They Are Russian Over
The Beginning of The End, Or The End of The Beginning?
The Russian Federal Security Service (FSB) released the official statistics on Russian citizens leaving their homeland during the period of July-September 2022. The total number of departures amounted to about 9.7 million.
Almost 70% of those leaving Russia set for Abkhazia, Türkiye, Kazakhstan, Georgia and Finland. Kazakhstan saw a record number of people crossing their northern border, which is the longest continuous international border in the world. This in turn caused a myriad of issues ranging from congested border points to rent skyrocketing.
About 9 thousand Russian citizens entered the West Kazakhstan region in the first three days after the announcement of mobilization. This abrupt influx spurred a rise in Uralsk rent prices by 2-3 times. The hike in rent prices was not limited to just Uralsk. It also occurred in quite a few northern border cities. The capital, Astana, and Almaty were also no exception. Prices for renting a flat in Almaty for 500,000 KZT (a little over $1,000) rose to 600-650,000 KZT ($1,290-1,400).
Kilometre-long lines of cars were in the Atyrau region and city of Kostanay. Meanwhile, the northern capital, Petropavlovsk, took the blunt amount of Russian citizens fleeing mobilization. 266 thousand Russian citizens reportedly crossed the border into Kazakhstan, but 174 thousand left and 92 thousand stayed.
Russian citizens’ decision to come to Kazakhstan is easy to understand. The Russian language is widely spoken in Kazakhstan and there are convenient conditions for doing business. The Kazakh government also took it upon themselves to open special Public Service Centres so Russian citizens could register local identification numbers (IIN). 97,000 Russian citizens have applied for one since the beginning of the year.
Strictly Economically Speaking
Initial fears regarding the sudden inflow of Russians seemed to be well grounded. However, as time passed, this fear started to subside. Inflation had been on the rise prior to mobilization being initiated in Russia, thus meaning that Russian citizens’ arrival likely had minimal influence on prices increasing.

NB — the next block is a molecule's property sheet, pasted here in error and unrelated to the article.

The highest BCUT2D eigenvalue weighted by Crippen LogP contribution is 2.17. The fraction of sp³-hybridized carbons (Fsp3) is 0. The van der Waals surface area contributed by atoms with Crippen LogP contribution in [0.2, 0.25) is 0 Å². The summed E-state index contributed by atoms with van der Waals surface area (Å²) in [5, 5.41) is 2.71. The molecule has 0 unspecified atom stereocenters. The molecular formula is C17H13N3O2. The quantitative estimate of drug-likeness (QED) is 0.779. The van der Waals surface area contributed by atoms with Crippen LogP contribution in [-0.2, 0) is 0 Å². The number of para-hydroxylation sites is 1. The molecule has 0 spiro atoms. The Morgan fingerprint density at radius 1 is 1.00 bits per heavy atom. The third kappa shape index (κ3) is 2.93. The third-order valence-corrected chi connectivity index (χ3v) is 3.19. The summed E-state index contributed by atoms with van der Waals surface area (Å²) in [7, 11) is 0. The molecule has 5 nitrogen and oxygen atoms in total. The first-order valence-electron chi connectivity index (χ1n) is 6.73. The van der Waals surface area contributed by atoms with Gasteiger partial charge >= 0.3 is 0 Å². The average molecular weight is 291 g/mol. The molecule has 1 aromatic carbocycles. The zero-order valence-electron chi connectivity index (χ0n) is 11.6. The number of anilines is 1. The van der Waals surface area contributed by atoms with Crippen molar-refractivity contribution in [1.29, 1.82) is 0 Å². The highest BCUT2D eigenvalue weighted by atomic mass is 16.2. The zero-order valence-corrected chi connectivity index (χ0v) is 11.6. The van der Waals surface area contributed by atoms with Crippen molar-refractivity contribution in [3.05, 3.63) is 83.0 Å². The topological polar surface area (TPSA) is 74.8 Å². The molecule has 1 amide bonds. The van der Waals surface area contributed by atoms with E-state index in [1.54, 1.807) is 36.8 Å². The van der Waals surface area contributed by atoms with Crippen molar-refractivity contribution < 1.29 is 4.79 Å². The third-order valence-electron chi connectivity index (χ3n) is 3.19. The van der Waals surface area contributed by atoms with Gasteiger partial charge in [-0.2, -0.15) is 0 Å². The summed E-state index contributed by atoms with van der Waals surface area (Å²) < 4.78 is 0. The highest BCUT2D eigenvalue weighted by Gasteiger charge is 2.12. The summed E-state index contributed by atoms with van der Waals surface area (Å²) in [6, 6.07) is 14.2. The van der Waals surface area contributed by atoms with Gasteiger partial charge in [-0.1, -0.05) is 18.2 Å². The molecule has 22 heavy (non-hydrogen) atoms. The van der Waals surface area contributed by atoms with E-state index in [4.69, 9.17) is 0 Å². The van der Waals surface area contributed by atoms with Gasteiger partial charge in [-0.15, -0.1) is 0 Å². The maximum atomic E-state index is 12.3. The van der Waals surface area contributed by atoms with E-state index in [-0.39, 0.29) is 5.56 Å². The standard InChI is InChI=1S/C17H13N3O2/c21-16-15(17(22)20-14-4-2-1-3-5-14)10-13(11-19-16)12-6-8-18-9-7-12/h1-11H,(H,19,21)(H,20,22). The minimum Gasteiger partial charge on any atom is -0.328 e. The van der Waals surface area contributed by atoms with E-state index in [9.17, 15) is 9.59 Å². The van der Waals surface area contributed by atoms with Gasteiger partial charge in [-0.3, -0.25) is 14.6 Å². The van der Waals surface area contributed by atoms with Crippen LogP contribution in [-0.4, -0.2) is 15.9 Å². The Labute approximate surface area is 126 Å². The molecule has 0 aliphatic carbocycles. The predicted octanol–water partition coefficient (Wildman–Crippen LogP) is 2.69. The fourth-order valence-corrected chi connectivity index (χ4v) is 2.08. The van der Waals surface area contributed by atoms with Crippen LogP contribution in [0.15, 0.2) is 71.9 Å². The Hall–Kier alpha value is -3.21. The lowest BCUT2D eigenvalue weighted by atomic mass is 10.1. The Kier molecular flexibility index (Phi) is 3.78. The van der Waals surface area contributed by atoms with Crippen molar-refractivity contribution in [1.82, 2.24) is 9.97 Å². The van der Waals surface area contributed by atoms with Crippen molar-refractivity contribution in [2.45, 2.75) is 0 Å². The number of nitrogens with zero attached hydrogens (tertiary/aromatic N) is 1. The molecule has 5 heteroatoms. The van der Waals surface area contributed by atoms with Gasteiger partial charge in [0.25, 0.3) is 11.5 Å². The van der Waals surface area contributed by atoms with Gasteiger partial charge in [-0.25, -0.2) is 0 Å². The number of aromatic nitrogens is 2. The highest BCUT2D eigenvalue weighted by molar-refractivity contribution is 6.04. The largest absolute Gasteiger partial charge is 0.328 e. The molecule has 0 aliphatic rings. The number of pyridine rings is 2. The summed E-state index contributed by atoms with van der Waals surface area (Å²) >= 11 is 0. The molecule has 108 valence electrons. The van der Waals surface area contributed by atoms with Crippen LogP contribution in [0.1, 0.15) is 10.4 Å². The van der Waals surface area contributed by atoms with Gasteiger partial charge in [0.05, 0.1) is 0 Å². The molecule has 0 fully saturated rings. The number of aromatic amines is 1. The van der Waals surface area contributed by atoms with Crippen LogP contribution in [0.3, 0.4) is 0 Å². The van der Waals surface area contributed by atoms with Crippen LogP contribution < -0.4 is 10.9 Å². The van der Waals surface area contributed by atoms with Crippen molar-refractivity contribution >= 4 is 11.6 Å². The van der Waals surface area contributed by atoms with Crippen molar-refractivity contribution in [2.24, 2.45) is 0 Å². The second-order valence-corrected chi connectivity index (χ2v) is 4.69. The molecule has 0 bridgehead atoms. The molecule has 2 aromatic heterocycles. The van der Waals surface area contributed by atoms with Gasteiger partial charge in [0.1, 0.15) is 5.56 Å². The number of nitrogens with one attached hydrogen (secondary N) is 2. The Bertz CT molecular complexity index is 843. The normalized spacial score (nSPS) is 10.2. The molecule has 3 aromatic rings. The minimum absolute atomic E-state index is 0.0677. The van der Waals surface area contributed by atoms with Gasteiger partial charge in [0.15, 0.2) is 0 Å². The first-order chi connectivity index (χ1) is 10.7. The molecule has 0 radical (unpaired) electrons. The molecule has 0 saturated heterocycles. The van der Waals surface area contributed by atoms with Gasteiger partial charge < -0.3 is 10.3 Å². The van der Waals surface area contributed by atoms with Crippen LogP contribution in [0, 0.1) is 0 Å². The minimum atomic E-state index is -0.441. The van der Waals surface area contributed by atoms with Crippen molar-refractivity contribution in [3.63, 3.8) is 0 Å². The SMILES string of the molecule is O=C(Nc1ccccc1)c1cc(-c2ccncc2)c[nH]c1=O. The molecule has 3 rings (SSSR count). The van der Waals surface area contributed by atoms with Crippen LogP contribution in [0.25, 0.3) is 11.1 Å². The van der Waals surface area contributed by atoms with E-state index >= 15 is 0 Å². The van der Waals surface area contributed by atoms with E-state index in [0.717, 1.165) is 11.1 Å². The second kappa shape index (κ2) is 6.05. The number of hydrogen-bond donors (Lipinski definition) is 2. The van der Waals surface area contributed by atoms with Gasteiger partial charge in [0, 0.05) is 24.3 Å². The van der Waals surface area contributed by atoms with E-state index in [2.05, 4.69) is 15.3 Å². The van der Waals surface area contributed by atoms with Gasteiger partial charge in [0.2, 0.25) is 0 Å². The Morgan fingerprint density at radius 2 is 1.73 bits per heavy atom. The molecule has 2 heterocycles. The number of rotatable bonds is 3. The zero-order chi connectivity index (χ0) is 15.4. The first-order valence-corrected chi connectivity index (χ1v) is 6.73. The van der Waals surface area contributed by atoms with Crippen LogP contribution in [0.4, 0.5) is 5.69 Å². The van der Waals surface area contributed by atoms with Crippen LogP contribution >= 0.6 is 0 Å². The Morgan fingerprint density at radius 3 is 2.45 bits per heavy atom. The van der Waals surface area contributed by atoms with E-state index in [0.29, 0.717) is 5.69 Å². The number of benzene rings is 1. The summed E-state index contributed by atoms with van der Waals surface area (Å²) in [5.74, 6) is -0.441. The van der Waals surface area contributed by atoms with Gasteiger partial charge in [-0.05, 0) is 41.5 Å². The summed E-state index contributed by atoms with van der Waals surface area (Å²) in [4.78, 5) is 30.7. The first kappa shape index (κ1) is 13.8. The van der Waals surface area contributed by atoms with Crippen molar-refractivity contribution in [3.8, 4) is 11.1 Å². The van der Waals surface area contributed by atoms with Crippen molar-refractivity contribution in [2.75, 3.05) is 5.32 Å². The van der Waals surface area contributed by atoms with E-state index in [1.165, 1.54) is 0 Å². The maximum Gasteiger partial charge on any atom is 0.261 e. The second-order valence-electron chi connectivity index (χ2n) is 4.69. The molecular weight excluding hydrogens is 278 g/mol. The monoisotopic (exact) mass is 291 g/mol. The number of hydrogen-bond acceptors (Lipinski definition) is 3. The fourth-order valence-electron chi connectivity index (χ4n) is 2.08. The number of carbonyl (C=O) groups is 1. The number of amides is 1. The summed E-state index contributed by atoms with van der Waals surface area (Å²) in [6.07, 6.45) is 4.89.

The Kazakh Ministry of Labor announced that 22.5 thousand Russian citizens are working in Kazakhstan. 8 thousand of them have worked in Kazakhstan since the beginning of this year. The Ministry of Labor also highlighted that the number of employed Russians corresponds to the migration dynamics from previous years.
The Ministry, therefore, believes that the influx of Russian citizens did not affect the labour market. Indeed, the amount of unemployed in Kazakhstan settled at 451.9 thousand in the second quarter of 2022. This is 1.2 thousand less than compared to the first quarter.
Sanctions against Russia also caused companies to withdraw from the Russian market. Some eyed Kazakhstan as an easy relocation. The number of foreign enterprises in the Republic of Kazakhstan increased by 12.7% from January to May. Among the newcomers are InDriver, Huawei, and Honeywell.
This figure now stands at 25 thousand. The growth slowed down slightly in June, but in July and August, it amounted to 4.26% and 4.86% respectively. The average monthly growth rate of foreign companies is only 1.1% for 2021.
Partial mobilization in Russia resulted in a 10% shortage of personnel. Over the year, the shortage of qualified workers increased by only 1%. Yet this deficit has plenty of room to grow.
The outflow of Russian citizens has caused a reverse effect on rent prices in Russia, as there is “no one” to rent out to. The cost of renting apartments in big cities has dropped by an average of 3-4%, while this figure reaches 9% in cities like Samara. Supply (66%) is reportedly outpacing demand (17%) on the backdrop of apartment owners attempting to offer more favourable conditions.
Mobilization reportedly “ended”, but Putin has not issued an official decree and is unlikely to do so. The Institute for The Study of War reports that Russia will likely keep “covertly” mobilizing, which will likely continue to affect Russian citizens’ outbound migration flow.
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